Representative Marjorie Taylor Greene is facing threats of copyright lawsuit and a cease-and-desist letter from none other than the indomitable Dr. Dre.
As of Monday afternoon, Greene was locked out of her Twitter account and a video she posted earlier today was removed following a copyright complaint by Dre, whose real name is Andre Romelle Young.
Young’s lawyers sent a blistering letter to Greene demanding she respect the law – and it’s causing quite a stir on Twitter.
Marjorie Taylor Greene Posts Video with Dr. Dre Song in the Background
Early Monday, Rep Marjorie Taylor Greene shared a video of herself strolling through the House of Reprentatives.
Hot off a win for the Speaker gavel after she undoubtedly helped broker deals between former POTUS Donald Trump and Republican hold-outs, Greene promised a number of legislative items.
Some hints she dropped included “there are two genders,” and other pointed cultural battles.
In the background played the undeniable piano tune from Young’s instantly recognizable megahit “Still D.R.E.” She captioned the video, “It’s time to begin … and they can’t stop what’s coming.”
When the video first dropped on Twitter, commenters immediately speculated that Dre would be hitting back with a lawsuit.
But his lawyers didn’t just file a complaint – they filed a blistering takedown.
Dr. Dre Lawyers Write to Marjorie Taylor Greene ‘One Might Expect You Would Have a Passing Familiar with the Laws of our Country’
The copyright complaint was filed by Young’s legal team, and included two pages.
On the first page, Young’s team wrote, “Ms. Taylor Greene: We write you on behalf of our client … composer and performer of the hit song ‘Still D.R.E.’ You are wrongfully exploiting this work through the various social media outlets to promote your divisive and hateful political agenda.”
The letter continued, “Mr. Young has not, and will never, grant you permission to broadcast or disseminate any of his music.”
They add, “One might expect that, as a member of Congress, you would have a passing familiarity with the laws of our country. It’s possible, though, that laws governing intellectual property are a little too arcane and insufficiently populist for you to really have spent much time on. We’re writing because we think an actual lawmaker should be making laws not breaking laws, especially those embodied in the constitution by the founding fathers.”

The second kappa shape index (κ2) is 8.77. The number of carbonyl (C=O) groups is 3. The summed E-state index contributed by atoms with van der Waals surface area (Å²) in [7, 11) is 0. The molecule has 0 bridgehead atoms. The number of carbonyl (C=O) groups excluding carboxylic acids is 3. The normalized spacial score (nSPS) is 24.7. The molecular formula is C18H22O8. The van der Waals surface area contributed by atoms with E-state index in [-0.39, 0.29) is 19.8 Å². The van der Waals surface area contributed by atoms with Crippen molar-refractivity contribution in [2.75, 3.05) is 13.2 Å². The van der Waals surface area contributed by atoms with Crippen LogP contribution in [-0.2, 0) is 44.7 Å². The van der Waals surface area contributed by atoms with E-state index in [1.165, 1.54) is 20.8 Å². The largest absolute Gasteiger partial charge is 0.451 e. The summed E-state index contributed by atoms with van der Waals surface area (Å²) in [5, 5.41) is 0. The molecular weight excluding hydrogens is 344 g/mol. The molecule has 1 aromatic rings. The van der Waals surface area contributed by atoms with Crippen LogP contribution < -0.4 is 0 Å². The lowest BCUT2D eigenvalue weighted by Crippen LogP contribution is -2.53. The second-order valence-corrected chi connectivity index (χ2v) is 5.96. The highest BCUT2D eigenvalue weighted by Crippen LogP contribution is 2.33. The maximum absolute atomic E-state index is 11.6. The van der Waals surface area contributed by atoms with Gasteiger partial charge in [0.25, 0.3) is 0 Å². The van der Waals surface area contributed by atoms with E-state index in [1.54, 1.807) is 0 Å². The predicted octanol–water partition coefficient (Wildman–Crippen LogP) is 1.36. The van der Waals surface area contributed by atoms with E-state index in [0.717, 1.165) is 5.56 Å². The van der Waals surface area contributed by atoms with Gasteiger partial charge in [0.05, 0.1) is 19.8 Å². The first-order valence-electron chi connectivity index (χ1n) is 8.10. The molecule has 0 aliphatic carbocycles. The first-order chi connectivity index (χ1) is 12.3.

On the second page, a cease and desist letter, Young’s attorney Howard E. King writes, “The United States Copyright Act says a lot of things, but one of the things it says is that you can’t use someone else’s song for your political campaign promotions unless you get permission from the owner of the copyright in the song, a step you failed to take.”
They request confirmation that the song has been removed from all of her social media by 5PM EST on January 11.
Now, in place of the video, Greene’s Twitter shows, “This media has been disabled in response to a report by the copyright owner.”
Additionally, she has been locked out of her account temporarily.
Greene hit back at Young by taunting him with a statement she sent to TMZ titled, “The Next Episode” which is another Dre song.
Greene told TMZ, “While I appreciate the creative chord progression. I would never play your words of violence against women and police officers, and your glorification of the thug life and drugs.”
Greene may not realize it yet, but picking a fight against Young doesn’t end well for anyone.